How about having a GUI server dialog with start and stop buttons? When the start button is clicked, the server is started, and the start button is disabled, leaving only the stop button that can be clicked. When the stop button is clicked, the server is stopped and the server dialog disappears. It's more friendly than pressing ctrl-c.
I am also now making the assumption that if a remote database is to be used then the GUI will request an IP address and port no. Have you guys also made that assumption??
The mode is selected using the single command line argument that is permitted. Architecturally , this mode must use the database and GUI from the networked form, but must not use the network server code at all.
In some assignment requirement, server GUI is a must. My instructions.html reads:
quote: All configuration must be done via a GUI, and must be persistent between runs of the program.
If it's all deployed from the same jar (which I assume you have too) then your client app can perform the configuration, and it'll write to the same .properites file as the server would read.
Originally posted by Robert Konigsberg:
Why can't you use the CLIENT app to configure the server? If it's all deployed from the same jar (which I assume you have too) then your client app can perform the configuration, and it'll write to the same .properites file as the server would read.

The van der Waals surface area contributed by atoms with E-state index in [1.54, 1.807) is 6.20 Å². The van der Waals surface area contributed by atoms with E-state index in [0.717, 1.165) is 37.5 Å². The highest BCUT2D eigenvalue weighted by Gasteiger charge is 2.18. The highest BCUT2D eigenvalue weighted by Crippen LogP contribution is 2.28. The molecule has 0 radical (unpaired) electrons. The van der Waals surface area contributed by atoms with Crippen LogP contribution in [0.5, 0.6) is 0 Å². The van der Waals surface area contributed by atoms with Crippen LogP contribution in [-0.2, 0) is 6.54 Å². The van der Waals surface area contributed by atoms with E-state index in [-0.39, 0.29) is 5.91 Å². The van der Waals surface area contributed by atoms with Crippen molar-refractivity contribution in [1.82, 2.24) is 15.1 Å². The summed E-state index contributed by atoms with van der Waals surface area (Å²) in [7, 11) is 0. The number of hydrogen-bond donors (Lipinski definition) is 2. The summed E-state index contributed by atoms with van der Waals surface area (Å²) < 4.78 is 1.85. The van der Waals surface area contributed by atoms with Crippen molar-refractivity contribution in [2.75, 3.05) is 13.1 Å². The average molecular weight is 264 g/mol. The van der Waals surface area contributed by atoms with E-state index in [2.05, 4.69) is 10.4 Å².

Say client 1 is on machine 1 and server is on machine 2, I am just curious on how the server configuration can be done from client 1 machine. The requirement is that properties file MUST be present in the working directory where jar is deployed. When you deploy jar on machine 1 and have its own properties file, how is that client can configure properties on machine 2 where server is running? I am not saying that its not possible, but what if 10 clients want to configure the server properties file at a time and here again we want to deal with the "synchronize" concept . Nope. I think its better to have server its own gui and that when application is run in server mode we have only one GUI which configures local properties file rather than 10 different clients wants to configure from 10 different machines and their implications